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Re: Writing a Programming Language in Perl

by Your Mother (Canon)
on Oct 25, 2011 at 20:12 UTC ( #933692=note: print w/ replies, xml ) Need Help??


in reply to Writing a Programming Language in Perl

BUK's suggestion is quite good. IIRC, it's a fun manuscript.

I've been meaning to suggest Marpa to you for awhile. While still marked experimental it should be excellent for this kind of thing. I've wanted to play with it myself for a long time but tuits being what they are...

Marpa would be used, I'd expect, to convert a language spec/grammar to Perl and then you could use any number of strategies to freeze the resulting code (in memory, file, some other specialized cache) until the original source changed, at which point it could be "recompiled." Doing it this way should afford an easy path for testing and building up a grammar piece by piece. If you don't write tests as you go, you will be sorry down the road. If you do write tests, you'll be able to breeze through wrong turns and accidentally introduced bugs with confidence.


Comment on Re: Writing a Programming Language in Perl
Re^2: Writing a Programming Language in Perl
by programmer99 (Novice) on Oct 25, 2011 at 20:36 UTC
    Ok, I have a few questions (if you don't mind). What do you mean by grammar? How will Marpa help me? Thanks.

      As I say, tuits in the round are the issue and without the time to cook up some working example I'd just be glossing the various documentation and BNF/ParseRec stuffage. I think a simple example can be cooked up but it's also not entirely trivial or my forte (hint, hint to others who might have something to show). This is quite interesting and I've been waiting to try some Marpa though. If I can grab an hour tonight I'll revisit this otherwise, the weekend, otherwise... uh, what were we talking about?

      The grammar of a language defines its syntax. Parsers (e.g. Marpa) take a sequence of bytes, characters or tokens, check if it conforms to the grammar, and assigns meaning to the components of the sequence as per the grammar.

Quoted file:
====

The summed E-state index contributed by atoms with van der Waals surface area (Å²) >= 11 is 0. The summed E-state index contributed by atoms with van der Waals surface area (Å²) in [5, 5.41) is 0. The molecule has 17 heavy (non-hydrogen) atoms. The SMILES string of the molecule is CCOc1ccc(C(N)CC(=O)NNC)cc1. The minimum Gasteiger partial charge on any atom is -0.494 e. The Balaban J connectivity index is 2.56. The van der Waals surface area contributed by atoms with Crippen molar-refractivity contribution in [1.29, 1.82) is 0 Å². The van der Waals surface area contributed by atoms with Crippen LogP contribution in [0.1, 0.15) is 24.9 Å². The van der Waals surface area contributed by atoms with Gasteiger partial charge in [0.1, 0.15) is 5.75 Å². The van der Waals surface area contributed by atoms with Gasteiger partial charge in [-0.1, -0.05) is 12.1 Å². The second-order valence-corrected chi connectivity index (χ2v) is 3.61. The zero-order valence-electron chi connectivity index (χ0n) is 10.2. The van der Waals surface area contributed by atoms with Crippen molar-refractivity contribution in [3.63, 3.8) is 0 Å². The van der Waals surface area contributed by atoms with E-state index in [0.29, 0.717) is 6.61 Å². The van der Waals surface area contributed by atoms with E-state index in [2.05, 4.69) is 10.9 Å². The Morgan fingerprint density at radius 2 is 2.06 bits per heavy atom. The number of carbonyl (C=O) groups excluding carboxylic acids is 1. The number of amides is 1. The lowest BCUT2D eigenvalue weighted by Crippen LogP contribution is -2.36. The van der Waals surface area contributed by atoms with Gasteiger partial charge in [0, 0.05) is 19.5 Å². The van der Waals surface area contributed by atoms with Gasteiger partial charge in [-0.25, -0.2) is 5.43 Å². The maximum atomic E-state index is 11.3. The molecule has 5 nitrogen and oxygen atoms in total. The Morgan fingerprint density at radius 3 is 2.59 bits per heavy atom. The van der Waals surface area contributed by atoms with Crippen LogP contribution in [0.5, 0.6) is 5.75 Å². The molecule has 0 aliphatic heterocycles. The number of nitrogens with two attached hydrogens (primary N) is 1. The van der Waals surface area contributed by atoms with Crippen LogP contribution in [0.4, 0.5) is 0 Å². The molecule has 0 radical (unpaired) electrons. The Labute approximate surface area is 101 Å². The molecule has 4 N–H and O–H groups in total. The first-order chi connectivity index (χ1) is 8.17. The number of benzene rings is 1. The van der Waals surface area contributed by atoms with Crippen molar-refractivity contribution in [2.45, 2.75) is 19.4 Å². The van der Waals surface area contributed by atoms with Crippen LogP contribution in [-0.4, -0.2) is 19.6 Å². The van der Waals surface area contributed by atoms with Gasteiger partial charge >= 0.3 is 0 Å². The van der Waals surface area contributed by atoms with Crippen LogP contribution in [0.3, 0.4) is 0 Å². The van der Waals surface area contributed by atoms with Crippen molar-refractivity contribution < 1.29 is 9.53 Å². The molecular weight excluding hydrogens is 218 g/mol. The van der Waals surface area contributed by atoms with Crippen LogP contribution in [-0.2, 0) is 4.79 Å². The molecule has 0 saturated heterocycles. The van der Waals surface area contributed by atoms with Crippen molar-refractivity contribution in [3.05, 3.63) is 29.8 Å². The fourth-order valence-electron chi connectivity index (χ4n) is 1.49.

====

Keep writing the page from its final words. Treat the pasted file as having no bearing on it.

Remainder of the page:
For example, the job of the parser is to receive "a+b*c" and return "a multiplication of ( an addition of ( identifier a ) and (identifier b ) ) and ( identifier c )".

        I am extremely greatful of the info that has been givenfrom everyone, really I am. But how does Marpa help me create a language/compiler in Perl?
Re^2: Writing a Programming Language in Perl
by ikegami (Pope) on Oct 25, 2011 at 21:39 UTC

    Marpa - Parse any Language You Can Describe in BNF

    Hopefully, it can do a bit more than that, because associativity cannot be described in BNF.

      Definitely not my forte but from the outside it looks wonderful. I'd love to hear your impressions of it if you're inclined and have time to take it though some of its paces.

        In theory, it works in practice.

        At a glance, it seems to me it assumes a simplistic world. The world doesn't conform to BNF. That's why Perl regular expressions aren't actually regular. As I said above, associativity is an example of something BNF can't handle. In BNF, all three of the following are the equivalent:

        foo : foo bar foo # Left- and right-recursive foo : baz foo : foo bar baz # Left-recursive foo : baz foo : baz bar foo # Right-recursive foo : baz

        You might think one could deviate from BNF and declare the second form to be left-associative and the third form to be right-associative.

        However, (most?) parsers can only handle left-recursion or right-recursion, not both. That means one cannot support both the second and the third form, which means we're back to square one.

        You need special tools to handle associativity (like PRD's <leftop> and <rightop>) or more generically, the ability to pass down context (like PRD's subrule args). I have examples of both methods.

        The ability to pass down context is surely useful in other circumstances, too. It can help if you have ambiguities in your grammar. It can probably help with specialised error messages.

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